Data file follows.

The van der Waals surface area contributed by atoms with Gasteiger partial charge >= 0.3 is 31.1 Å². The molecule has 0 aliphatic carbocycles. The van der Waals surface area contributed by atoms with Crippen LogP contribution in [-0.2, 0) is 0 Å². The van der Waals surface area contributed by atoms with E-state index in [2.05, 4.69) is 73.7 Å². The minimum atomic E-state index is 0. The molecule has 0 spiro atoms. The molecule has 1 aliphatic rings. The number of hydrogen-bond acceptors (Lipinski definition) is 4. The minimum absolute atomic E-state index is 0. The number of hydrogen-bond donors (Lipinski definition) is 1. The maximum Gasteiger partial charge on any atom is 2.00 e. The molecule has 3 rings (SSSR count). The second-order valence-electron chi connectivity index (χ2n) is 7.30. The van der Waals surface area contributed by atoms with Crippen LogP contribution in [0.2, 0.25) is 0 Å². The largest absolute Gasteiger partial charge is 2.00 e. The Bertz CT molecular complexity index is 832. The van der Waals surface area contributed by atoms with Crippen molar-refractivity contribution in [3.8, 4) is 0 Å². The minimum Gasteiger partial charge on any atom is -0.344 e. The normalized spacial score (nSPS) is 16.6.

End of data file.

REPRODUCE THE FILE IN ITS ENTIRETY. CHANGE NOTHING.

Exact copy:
The van der Waals surface area contributed by atoms with Gasteiger partial charge >= 0.3 is 31.1 Å². The molecule has 0 aliphatic carbocycles. The van der Waals surface area contributed by atoms with Crippen LogP contribution in [-0.2, 0) is 0 Å². The van der Waals surface area contributed by atoms with E-state index in [2.05, 4.69) is 73.7 Å². The minimum atomic E-state index is 0. The molecule has 0 spiro atoms. The molecule has 1 aliphatic rings. The number of hydrogen-bond acceptors (Lipinski definition) is 4. The minimum absolute atomic E-state index is 0. The number of hydrogen-bond donors (Lipinski definition) is 1. The maximum Gasteiger partial charge on any atom is 2.00 e. The molecule has 3 rings (SSSR count). The second-order valence-electron chi connectivity index (χ2n) is 7.30. The van der Waals surface area contributed by atoms with Crippen LogP contribution in [0.2, 0.25) is 0 Å². The largest absolute Gasteiger partial charge is 2.00 e. The Bertz CT molecular complexity index is 832. The van der Waals surface area contributed by atoms with Crippen molar-refractivity contribution in [3.8, 4) is 0 Å². The minimum Gasteiger partial charge on any atom is -0.344 e. The normalized spacial score (nSPS) is 16.6.